Truman and Attlee had calculated that the Soviets would not forcibly interfere with the airlift of humanitarian aid, especially after the crash of the BEA airliner, but as a warning, Truman sent nuclear-capable B-29 bombers to the UK.
The Soviets offered to drop the blockade if the Allies withdrew the Deutschmark from West Berlin. The Allies refused. In September, the Sozialistische Einheitspartei Deutschlands (Socialist Unity Party of Germany – the German Communist Party of the Soviet zone of occupation) marched on the Berlin City Council and forced it to adjourn. Fearing the Allies might halt the airlift and cede West Berlin to the Soviets, in turn 300,000 West Berliners rallied at the burned-out Reichstag to show their opposition to the Soviets.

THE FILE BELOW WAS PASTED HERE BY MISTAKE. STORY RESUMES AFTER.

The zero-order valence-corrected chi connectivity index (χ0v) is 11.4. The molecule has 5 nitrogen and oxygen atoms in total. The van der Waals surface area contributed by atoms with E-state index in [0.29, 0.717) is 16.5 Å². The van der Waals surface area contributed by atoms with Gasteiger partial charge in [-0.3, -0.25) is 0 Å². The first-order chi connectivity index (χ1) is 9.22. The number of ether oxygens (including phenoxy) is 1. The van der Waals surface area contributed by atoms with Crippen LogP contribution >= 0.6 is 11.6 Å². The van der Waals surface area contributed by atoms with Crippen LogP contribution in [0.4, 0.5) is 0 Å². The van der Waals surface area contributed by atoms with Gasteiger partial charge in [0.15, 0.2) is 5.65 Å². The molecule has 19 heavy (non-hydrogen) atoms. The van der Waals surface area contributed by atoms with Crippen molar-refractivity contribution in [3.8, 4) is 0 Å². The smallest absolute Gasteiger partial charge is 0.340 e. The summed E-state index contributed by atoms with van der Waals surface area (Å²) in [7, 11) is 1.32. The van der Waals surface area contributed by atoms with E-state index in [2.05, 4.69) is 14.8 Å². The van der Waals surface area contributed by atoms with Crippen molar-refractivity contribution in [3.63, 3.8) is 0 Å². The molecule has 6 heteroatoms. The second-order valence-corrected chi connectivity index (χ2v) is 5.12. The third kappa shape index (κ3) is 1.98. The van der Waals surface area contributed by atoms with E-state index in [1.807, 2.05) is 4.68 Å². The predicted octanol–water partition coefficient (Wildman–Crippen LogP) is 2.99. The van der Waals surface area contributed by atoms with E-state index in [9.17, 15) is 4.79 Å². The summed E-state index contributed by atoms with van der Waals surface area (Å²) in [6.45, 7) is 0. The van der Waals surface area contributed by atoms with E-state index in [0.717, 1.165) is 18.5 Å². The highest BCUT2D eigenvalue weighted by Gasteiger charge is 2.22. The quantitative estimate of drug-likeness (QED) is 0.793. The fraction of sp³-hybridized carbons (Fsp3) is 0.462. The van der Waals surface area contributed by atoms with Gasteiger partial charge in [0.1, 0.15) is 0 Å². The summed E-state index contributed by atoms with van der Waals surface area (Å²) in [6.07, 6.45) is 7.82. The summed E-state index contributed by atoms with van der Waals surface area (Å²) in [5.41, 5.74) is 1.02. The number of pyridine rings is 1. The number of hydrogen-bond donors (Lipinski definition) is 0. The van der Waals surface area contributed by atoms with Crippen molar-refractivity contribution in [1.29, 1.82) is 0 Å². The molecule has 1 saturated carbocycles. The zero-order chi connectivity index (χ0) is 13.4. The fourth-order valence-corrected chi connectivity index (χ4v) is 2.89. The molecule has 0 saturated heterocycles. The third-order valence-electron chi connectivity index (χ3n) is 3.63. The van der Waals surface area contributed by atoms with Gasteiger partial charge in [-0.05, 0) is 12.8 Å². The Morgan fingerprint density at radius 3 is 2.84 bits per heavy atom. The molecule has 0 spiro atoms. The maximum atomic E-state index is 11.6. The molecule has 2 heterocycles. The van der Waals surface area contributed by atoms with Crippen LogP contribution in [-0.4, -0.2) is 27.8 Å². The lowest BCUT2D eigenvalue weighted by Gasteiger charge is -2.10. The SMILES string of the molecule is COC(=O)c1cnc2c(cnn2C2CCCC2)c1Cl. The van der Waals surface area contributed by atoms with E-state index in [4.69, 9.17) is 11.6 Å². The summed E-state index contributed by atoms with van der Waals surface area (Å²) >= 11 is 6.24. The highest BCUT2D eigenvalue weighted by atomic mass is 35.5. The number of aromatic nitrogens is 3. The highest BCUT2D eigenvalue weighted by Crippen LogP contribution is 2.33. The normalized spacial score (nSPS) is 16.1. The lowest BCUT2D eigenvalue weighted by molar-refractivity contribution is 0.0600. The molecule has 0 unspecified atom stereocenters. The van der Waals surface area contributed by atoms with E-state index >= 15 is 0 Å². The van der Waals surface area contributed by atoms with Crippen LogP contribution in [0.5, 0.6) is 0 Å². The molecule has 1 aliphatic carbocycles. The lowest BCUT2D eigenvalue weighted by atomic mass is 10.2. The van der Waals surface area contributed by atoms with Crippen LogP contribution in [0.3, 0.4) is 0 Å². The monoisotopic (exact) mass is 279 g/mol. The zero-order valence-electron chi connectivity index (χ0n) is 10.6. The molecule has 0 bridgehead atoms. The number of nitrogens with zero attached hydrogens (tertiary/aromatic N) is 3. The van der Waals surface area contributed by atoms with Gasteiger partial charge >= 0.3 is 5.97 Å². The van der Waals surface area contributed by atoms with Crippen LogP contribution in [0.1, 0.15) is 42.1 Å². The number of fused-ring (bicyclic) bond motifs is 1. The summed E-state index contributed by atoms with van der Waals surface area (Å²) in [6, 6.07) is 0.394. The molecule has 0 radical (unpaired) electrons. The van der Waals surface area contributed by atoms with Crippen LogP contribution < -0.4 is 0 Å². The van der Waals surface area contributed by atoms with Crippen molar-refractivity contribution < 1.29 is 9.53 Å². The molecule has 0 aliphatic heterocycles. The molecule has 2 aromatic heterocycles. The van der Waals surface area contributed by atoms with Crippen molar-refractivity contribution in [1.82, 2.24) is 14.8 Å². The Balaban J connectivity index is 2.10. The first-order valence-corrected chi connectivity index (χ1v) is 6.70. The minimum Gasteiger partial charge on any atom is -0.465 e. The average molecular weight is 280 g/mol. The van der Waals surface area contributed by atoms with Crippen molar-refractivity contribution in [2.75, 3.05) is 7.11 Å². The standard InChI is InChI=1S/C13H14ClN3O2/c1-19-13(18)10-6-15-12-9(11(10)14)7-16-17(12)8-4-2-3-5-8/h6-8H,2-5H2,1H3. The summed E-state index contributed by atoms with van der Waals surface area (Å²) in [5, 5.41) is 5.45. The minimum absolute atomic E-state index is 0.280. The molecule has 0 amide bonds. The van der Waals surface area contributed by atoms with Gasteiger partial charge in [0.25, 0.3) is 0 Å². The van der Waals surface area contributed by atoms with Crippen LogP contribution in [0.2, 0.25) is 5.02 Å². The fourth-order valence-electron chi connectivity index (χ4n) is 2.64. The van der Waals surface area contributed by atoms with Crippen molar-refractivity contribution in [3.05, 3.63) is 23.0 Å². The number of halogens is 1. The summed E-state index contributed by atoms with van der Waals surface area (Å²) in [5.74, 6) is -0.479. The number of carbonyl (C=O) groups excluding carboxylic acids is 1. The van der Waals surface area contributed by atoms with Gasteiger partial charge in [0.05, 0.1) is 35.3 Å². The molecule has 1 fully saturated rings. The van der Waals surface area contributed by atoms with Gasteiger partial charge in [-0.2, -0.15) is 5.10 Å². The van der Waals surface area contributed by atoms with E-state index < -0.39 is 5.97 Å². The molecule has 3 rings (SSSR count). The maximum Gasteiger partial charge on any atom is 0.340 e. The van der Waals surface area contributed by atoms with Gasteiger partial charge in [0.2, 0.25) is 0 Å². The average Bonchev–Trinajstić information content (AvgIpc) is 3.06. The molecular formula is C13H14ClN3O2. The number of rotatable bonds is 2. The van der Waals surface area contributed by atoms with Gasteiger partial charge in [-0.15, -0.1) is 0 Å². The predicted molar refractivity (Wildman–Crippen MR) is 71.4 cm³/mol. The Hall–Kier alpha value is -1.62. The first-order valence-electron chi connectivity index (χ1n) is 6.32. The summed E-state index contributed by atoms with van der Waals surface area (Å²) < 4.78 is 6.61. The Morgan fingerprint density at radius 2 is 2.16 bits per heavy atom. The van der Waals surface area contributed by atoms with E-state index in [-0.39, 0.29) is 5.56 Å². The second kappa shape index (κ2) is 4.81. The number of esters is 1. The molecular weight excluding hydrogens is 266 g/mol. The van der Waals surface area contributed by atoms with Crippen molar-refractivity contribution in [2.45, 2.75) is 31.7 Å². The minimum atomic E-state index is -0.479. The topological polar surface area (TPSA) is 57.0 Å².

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As the months passed, the airlift became ever more efficient. The number of aircraft and sorties increased, and the turn-round times – loading, unloading, refuelling and take-off – decreased. At the height of the campaign, one plane was landing every minute into either Gatow, Templehof or Tegel airfields from hub airfields near Hamburg, Hanover and Frankfurt.
When Stalin lifted the blockade in May 1949, aircrew from the US Air Force, the RAF, the French Air Force and from the Commonwealth, and civilian lines, had flown 277,804 sorties in 689 military and civil aircraft (441 US, 147 RAF and 101 British civil) carrying 2.3 million tonnes of supplies – two-thirds of it coal. Berliners had received an average of 2,300 calories a day – higher than in food-rationed Britain.